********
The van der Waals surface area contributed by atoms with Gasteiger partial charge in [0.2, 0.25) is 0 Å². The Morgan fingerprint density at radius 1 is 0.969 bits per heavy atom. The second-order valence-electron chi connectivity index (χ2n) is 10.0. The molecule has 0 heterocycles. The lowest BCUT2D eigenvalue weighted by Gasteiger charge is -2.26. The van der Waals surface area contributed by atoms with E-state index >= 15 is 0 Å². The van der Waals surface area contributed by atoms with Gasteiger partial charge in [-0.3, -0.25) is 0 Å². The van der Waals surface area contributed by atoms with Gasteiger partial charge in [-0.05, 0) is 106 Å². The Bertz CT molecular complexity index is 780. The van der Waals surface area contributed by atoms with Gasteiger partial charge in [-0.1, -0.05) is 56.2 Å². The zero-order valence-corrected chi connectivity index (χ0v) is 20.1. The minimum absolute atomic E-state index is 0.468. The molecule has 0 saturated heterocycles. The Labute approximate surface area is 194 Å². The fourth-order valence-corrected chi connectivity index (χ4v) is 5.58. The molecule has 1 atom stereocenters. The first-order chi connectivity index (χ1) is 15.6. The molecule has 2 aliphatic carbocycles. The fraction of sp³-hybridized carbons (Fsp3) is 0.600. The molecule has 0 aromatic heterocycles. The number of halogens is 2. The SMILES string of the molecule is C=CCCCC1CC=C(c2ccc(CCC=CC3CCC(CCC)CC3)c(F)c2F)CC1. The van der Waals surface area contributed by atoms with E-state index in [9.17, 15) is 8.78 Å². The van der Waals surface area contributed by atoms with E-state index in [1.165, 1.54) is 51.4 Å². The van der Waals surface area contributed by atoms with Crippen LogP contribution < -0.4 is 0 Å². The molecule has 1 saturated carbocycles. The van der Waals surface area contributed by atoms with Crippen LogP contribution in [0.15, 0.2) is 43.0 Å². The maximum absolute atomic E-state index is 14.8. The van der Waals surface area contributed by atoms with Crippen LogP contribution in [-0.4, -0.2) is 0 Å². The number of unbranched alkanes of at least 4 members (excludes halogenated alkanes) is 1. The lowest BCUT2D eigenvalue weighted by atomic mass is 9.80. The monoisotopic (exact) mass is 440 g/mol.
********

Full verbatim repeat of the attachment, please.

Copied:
The van der Waals surface area contributed by atoms with Gasteiger partial charge in [0.2, 0.25) is 0 Å². The Morgan fingerprint density at radius 1 is 0.969 bits per heavy atom. The second-order valence-electron chi connectivity index (χ2n) is 10.0. The molecule has 0 heterocycles. The lowest BCUT2D eigenvalue weighted by Gasteiger charge is -2.26. The van der Waals surface area contributed by atoms with E-state index >= 15 is 0 Å². The van der Waals surface area contributed by atoms with Gasteiger partial charge in [-0.3, -0.25) is 0 Å². The van der Waals surface area contributed by atoms with Gasteiger partial charge in [-0.05, 0) is 106 Å². The Bertz CT molecular complexity index is 780. The van der Waals surface area contributed by atoms with Gasteiger partial charge in [-0.1, -0.05) is 56.2 Å². The zero-order valence-corrected chi connectivity index (χ0v) is 20.1. The minimum absolute atomic E-state index is 0.468. The molecule has 0 saturated heterocycles. The Labute approximate surface area is 194 Å². The fourth-order valence-corrected chi connectivity index (χ4v) is 5.58. The molecule has 1 atom stereocenters. The first-order chi connectivity index (χ1) is 15.6. The molecule has 2 aliphatic carbocycles. The fraction of sp³-hybridized carbons (Fsp3) is 0.600. The molecule has 0 aromatic heterocycles. The number of halogens is 2. The SMILES string of the molecule is C=CCCCC1CC=C(c2ccc(CCC=CC3CCC(CCC)CC3)c(F)c2F)CC1. The van der Waals surface area contributed by atoms with E-state index in [9.17, 15) is 8.78 Å². The van der Waals surface area contributed by atoms with E-state index in [1.165, 1.54) is 51.4 Å². The van der Waals surface area contributed by atoms with Crippen LogP contribution < -0.4 is 0 Å². The molecule has 1 saturated carbocycles. The van der Waals surface area contributed by atoms with Crippen LogP contribution in [0.15, 0.2) is 43.0 Å². The maximum absolute atomic E-state index is 14.8. The van der Waals surface area contributed by atoms with Crippen LogP contribution in [-0.4, -0.2) is 0 Å². The number of unbranched alkanes of at least 4 members (excludes halogenated alkanes) is 1. The lowest BCUT2D eigenvalue weighted by atomic mass is 9.80. The monoisotopic (exact) mass is 440 g/mol.